Heidi, at The Beat, also has a nice piece about Nickelodeon magazine's (Nickmag.com) first comic book awards - a neat little piece about the enduring love of comics for youngsters - where they get to vote. Check it.
Also, a publisher I've always loved due to their beautiful design aesthetic, kitchy book ideas, and most-excellent superhero-themed spiral notebooks, Chronicle Books (based in San Francisco) announced that they have also felt backlist sales soften and must tighten the belt strap somewhat, reports Mediabistro's Galleycat blog, here.
The more I hear about "freezes" on salaries, publishing layoffs, and other related happenings, the more I'm reminded to try to stay as well-connected to contacts and friends in the industry, feeling that in our strength we can weather the storm, both under and outside of the corporate umbrella.
On a lighter note, I've a Deal of the Day, as I did some weekly comics shopping and holiday shopping at Midtown Comics earlier. It was a book that I had grabbed a few issues of and read a while back and I was waiting for the first trade paperback to come out: NORTHLANDERS: Book 1: Sven the Returned (from Vertigo/DC Comics).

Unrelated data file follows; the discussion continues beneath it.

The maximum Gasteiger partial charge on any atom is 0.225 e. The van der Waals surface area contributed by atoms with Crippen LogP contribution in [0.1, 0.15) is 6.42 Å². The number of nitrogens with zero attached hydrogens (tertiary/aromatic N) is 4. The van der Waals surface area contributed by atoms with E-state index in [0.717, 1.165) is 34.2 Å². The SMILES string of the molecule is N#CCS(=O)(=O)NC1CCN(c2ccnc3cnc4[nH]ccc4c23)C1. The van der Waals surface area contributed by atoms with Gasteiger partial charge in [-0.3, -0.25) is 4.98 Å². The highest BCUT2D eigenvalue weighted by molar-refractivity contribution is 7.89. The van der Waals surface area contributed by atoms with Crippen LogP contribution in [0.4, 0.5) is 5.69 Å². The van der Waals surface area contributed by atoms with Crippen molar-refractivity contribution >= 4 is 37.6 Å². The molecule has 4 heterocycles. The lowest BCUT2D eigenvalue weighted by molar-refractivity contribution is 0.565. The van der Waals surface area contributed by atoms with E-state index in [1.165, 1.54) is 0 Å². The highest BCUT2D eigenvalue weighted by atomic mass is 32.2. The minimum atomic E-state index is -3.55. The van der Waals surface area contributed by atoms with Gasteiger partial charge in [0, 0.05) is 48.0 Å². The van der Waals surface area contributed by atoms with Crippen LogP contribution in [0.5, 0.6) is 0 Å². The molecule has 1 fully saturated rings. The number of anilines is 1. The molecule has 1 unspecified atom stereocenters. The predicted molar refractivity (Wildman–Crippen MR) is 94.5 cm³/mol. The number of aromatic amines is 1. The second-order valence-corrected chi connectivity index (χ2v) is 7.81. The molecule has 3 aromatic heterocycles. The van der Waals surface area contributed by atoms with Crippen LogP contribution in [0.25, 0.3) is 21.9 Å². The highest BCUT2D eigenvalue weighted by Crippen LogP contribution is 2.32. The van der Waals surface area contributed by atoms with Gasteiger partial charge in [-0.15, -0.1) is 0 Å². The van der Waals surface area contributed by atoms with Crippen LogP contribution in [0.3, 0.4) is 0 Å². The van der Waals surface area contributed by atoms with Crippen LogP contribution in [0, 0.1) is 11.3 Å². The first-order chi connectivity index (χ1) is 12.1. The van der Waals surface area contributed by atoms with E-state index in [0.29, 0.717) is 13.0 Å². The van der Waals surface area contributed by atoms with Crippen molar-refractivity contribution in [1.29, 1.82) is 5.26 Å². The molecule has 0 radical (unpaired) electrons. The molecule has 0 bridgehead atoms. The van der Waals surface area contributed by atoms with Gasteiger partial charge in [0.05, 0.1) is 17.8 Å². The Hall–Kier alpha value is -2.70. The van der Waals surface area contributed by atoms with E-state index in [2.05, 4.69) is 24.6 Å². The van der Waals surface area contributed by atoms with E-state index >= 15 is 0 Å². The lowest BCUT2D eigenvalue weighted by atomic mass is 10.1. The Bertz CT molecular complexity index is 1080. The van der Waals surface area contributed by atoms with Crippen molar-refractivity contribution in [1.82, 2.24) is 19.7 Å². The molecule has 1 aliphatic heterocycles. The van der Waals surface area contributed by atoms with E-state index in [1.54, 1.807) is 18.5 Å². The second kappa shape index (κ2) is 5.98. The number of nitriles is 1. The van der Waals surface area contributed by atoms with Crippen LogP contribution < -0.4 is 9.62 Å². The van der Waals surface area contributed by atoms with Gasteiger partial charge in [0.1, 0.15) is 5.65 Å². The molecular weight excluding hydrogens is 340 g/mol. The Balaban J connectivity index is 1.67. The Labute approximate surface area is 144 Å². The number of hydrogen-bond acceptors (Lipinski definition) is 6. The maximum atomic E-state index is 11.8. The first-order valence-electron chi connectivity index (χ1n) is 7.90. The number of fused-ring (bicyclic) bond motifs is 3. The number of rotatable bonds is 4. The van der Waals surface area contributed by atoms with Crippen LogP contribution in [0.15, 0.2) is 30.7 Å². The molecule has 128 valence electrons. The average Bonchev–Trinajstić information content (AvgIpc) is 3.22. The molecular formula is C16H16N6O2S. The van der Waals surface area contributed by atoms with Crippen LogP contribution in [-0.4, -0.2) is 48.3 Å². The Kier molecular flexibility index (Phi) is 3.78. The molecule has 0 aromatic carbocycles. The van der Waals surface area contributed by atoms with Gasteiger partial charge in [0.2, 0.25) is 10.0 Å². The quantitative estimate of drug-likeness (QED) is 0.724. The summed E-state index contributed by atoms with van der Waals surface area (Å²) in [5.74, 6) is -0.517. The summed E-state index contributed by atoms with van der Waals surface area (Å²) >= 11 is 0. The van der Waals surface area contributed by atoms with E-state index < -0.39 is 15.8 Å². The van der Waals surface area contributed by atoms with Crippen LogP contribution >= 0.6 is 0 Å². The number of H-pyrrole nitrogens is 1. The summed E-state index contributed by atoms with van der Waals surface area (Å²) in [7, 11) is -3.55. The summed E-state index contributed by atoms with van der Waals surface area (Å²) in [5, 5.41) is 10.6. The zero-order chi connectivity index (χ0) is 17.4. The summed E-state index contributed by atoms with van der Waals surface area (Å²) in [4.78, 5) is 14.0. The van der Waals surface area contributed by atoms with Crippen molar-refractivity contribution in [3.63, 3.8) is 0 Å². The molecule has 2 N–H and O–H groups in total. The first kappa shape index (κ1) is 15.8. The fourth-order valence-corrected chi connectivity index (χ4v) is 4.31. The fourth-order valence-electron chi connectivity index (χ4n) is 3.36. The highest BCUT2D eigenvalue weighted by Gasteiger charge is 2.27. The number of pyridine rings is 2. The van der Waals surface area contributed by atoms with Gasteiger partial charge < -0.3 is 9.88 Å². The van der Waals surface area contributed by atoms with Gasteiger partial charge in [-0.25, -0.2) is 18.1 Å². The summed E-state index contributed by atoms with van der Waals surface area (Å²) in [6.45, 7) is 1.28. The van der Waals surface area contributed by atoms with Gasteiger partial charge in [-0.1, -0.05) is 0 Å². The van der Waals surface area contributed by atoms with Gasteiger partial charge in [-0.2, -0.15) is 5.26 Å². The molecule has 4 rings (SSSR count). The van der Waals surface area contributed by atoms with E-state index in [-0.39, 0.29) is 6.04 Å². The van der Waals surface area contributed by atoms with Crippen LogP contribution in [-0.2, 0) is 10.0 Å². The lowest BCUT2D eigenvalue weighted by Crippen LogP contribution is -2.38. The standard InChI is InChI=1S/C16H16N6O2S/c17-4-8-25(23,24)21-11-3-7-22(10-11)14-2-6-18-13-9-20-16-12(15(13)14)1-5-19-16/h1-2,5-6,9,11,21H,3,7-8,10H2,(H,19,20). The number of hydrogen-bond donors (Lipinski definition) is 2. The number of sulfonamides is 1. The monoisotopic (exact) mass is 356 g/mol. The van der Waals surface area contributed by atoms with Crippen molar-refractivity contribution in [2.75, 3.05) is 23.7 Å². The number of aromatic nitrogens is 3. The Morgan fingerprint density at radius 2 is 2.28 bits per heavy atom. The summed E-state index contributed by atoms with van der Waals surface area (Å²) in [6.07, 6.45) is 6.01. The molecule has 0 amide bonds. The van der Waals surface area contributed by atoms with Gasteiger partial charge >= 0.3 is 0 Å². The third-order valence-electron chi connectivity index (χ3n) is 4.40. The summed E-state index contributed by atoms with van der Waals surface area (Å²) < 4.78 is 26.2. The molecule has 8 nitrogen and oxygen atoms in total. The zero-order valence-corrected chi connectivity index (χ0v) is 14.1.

I've already written a piece for a comics periodical which should be out in a few months, and this book is one of the few I profile as a great read. I'll write a full review of the 1st trade soon, but for $9.99 you get 200 full-color pages and an amazing story of viking adventure. What a steal! You rarely see comic book collections and trade paperbacks so aggresively priced, and I really hope it helps the word get out how great a comic book series this is.
Vikings have been a favorite of mine since I was a little kid [note: this book is targeted toward a mature audience], and this collection, falling under the Vertigo imprint, is equal parts brawn, steel, and balls. Remember, you are reading the blog of a guy who loved last year's Osprey holiday card with pillaging Vikings in a bacchanal-like frenzy. Below illustration by the legendary Angus McBride.